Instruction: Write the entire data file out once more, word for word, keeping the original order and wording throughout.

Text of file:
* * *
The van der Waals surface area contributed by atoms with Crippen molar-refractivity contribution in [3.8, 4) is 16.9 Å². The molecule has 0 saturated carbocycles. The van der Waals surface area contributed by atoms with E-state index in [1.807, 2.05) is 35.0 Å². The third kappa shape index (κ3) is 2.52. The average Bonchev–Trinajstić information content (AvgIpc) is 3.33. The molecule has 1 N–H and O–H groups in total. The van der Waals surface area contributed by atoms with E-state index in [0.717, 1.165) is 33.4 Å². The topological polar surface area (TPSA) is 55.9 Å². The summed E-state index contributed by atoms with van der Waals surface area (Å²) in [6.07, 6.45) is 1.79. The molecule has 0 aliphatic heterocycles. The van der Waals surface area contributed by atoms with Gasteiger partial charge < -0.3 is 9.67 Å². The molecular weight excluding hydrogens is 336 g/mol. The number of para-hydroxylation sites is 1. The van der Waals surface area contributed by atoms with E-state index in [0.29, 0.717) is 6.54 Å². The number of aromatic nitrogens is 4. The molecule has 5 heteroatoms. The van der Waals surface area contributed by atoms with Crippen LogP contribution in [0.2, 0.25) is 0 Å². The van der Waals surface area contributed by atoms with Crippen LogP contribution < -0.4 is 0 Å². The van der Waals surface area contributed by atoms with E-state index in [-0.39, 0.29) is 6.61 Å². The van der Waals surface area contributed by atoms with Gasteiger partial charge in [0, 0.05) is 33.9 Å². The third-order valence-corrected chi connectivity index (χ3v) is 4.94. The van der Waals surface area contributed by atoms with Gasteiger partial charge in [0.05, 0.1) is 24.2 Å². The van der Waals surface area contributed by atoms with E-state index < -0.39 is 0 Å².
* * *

The van der Waals surface area contributed by atoms with Crippen molar-refractivity contribution in [3.8, 4) is 16.9 Å². The molecule has 0 saturated carbocycles. The van der Waals surface area contributed by atoms with E-state index in [1.807, 2.05) is 35.0 Å². The third kappa shape index (κ3) is 2.52. The average Bonchev–Trinajstić information content (AvgIpc) is 3.33. The molecule has 1 N–H and O–H groups in total. The van der Waals surface area contributed by atoms with E-state index in [0.717, 1.165) is 33.4 Å². The topological polar surface area (TPSA) is 55.9 Å². The summed E-state index contributed by atoms with van der Waals surface area (Å²) in [6.07, 6.45) is 1.79. The molecule has 0 aliphatic heterocycles. The van der Waals surface area contributed by atoms with Gasteiger partial charge < -0.3 is 9.67 Å². The molecular weight excluding hydrogens is 336 g/mol. The number of para-hydroxylation sites is 1. The van der Waals surface area contributed by atoms with E-state index in [0.29, 0.717) is 6.54 Å². The number of aromatic nitrogens is 4. The molecule has 5 heteroatoms. The van der Waals surface area contributed by atoms with Crippen LogP contribution in [0.2, 0.25) is 0 Å². The van der Waals surface area contributed by atoms with Crippen LogP contribution < -0.4 is 0 Å². The van der Waals surface area contributed by atoms with E-state index in [-0.39, 0.29) is 6.61 Å². The van der Waals surface area contributed by atoms with Gasteiger partial charge in [0, 0.05) is 33.9 Å². The third-order valence-corrected chi connectivity index (χ3v) is 4.94. The van der Waals surface area contributed by atoms with Gasteiger partial charge in [0.05, 0.1) is 24.2 Å². The van der Waals surface area contributed by atoms with E-state index < -0.39 is 0 Å².